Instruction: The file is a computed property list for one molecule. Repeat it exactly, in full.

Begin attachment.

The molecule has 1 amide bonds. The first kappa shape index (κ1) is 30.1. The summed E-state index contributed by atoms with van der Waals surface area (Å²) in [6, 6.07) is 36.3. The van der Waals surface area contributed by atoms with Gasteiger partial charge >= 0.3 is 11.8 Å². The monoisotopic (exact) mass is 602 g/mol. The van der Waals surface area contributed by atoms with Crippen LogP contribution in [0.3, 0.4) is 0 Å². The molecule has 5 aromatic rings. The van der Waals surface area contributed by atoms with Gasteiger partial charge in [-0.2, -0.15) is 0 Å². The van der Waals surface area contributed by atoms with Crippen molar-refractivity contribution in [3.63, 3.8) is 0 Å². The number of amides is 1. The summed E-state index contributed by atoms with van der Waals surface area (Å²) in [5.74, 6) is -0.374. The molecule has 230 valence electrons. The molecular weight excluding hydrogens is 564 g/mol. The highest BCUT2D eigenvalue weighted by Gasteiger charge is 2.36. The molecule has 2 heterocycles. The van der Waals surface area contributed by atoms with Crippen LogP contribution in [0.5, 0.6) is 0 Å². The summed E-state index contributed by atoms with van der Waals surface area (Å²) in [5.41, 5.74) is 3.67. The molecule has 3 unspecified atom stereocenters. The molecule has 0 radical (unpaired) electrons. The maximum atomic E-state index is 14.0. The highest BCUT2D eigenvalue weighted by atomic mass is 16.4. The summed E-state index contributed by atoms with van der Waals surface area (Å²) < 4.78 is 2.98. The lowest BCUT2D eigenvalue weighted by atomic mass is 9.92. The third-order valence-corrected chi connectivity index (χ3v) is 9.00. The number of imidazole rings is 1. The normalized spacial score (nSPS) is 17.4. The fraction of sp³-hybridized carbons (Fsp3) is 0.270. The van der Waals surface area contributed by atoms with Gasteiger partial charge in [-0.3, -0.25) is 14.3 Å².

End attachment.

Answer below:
The molecule has 1 amide bonds. The first kappa shape index (κ1) is 30.1. The summed E-state index contributed by atoms with van der Waals surface area (Å²) in [6, 6.07) is 36.3. The van der Waals surface area contributed by atoms with Gasteiger partial charge >= 0.3 is 11.8 Å². The monoisotopic (exact) mass is 602 g/mol. The van der Waals surface area contributed by atoms with Crippen LogP contribution in [0.3, 0.4) is 0 Å². The molecule has 5 aromatic rings. The van der Waals surface area contributed by atoms with Gasteiger partial charge in [-0.2, -0.15) is 0 Å². The van der Waals surface area contributed by atoms with Crippen molar-refractivity contribution in [3.63, 3.8) is 0 Å². The number of amides is 1. The summed E-state index contributed by atoms with van der Waals surface area (Å²) in [5.74, 6) is -0.374. The molecule has 230 valence electrons. The molecular weight excluding hydrogens is 564 g/mol. The highest BCUT2D eigenvalue weighted by Gasteiger charge is 2.36. The molecule has 2 heterocycles. The van der Waals surface area contributed by atoms with Crippen LogP contribution in [0.5, 0.6) is 0 Å². The summed E-state index contributed by atoms with van der Waals surface area (Å²) in [5.41, 5.74) is 3.67. The molecule has 3 unspecified atom stereocenters. The molecule has 0 radical (unpaired) electrons. The maximum atomic E-state index is 14.0. The highest BCUT2D eigenvalue weighted by atomic mass is 16.4. The summed E-state index contributed by atoms with van der Waals surface area (Å²) < 4.78 is 2.98. The lowest BCUT2D eigenvalue weighted by atomic mass is 9.92. The third-order valence-corrected chi connectivity index (χ3v) is 9.00. The number of imidazole rings is 1. The normalized spacial score (nSPS) is 17.4. The fraction of sp³-hybridized carbons (Fsp3) is 0.270. The van der Waals surface area contributed by atoms with Gasteiger partial charge in [-0.3, -0.25) is 14.3 Å².